Doing things in the outer world, like making lists or following a particular regimen, is only one part of the process that effects permanent change in my life. I have to be willing to examine my thoughts and my feelings as well as my actions. You run across some systems that focus almost exclusively on emulating successful people. Nothing wrong with that, unless I never look at myself because I’m always looking at the focus of my attention. When that happens, my success, if it happens, is something I’ve forced into existence. It is not something that I have developed the consciousness for. In other words, something that grew out of my understanding. Consequently, it is on a shaky foundation.
5. Encourages me to think for myself.
Any self-help program that discourages me from thinking for myself, that is, tweaking what I’ve learned to understand myself is suspect. Growth is all about thinking creatively, and I can’t very well do that if I take on the role of parrot!
6. Never promotes itself as the only source of information for my personal growth.
If a self-help program or teacher expects me to accept only what they teach, their teachings are contrary to the underlying principal of personal growth. The underlying principal of personal growth is about my being creative – taking information I receive and embracing it, molding it until it takes me to a new level of experience. To do this, I must be free to explore all ideas that seem pertinent to me. I may choose to explore all the teachings of a particular source because they resonate with me. That’s okay because it is my choice.
7. Never assures me that my life will do a complete turn-around overnight.
Sure, my life is about change, but it is life-long change. It took a long time for me to develop the attitudes or beliefs that I currently hold. Most have become unconscious ways of looking at my life. Do you seriously think this is going to change overnight? Of course, I may be able to force a particular change near term, but the moment I take my attention from it, it will revert to the path of least resistance. So, even though I may have some new experiences right off, it is superficial. Real change comes from working on the underlying causes of my experiences, and that’s a 24/7 job. There are no quick fixes for my life or yours! Anyone who tells me that they can permanently transform my entire life in a few quick and easy steps is totally ignoring 1) the work involved in change and 2) that my life is a journey of change through refinement.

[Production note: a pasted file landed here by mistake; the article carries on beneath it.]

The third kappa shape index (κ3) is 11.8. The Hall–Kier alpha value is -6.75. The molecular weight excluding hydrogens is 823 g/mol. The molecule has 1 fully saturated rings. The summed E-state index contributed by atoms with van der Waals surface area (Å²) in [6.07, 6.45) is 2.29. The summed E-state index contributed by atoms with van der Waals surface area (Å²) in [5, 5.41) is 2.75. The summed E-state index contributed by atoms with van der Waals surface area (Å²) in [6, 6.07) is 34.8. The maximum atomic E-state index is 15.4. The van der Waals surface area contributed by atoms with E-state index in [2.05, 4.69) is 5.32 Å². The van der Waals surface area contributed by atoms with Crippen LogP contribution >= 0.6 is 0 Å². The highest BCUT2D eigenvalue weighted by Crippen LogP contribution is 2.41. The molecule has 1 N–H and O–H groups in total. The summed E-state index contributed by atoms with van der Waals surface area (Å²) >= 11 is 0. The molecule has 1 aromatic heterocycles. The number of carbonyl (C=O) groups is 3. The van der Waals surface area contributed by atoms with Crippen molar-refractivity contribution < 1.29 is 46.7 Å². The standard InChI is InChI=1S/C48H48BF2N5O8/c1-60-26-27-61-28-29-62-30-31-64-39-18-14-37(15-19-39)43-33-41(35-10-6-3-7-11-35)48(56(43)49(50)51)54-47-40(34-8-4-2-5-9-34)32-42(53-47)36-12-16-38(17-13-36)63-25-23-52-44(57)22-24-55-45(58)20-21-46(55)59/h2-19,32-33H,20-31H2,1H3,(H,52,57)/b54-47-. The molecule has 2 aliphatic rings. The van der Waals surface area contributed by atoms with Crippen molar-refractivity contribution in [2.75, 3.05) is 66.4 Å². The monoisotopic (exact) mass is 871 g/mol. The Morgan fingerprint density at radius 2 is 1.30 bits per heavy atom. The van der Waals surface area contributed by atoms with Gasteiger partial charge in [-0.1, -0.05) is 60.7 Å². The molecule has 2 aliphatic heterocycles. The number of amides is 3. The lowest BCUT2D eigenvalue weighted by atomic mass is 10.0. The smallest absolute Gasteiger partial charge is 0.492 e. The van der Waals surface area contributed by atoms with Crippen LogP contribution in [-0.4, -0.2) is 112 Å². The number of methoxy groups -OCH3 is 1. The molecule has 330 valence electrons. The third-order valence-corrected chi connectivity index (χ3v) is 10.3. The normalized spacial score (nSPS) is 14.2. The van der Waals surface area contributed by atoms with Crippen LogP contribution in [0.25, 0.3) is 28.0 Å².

Just as change takes time, so does making decisions about where to invest your energy in terms of your personal growth. Don’t get discouraged or in too big of a hurry. Read about the people presenting the information. Make sure their desire is weighted toward wanting to help you rather than making money. There is absolutely nothing wrong with anyone making a living by helping other people. The difference lies in whether the money is a by-product of helping or the money is their primary motive for presenting the information. Of course, this is not so easy to determine sometimes. If they have a web site, check out their about us page. Google them. If they have podcasts or blogs, go there and check them out. Through all of this, you can get a feeling for the person(s). Trust your instincts!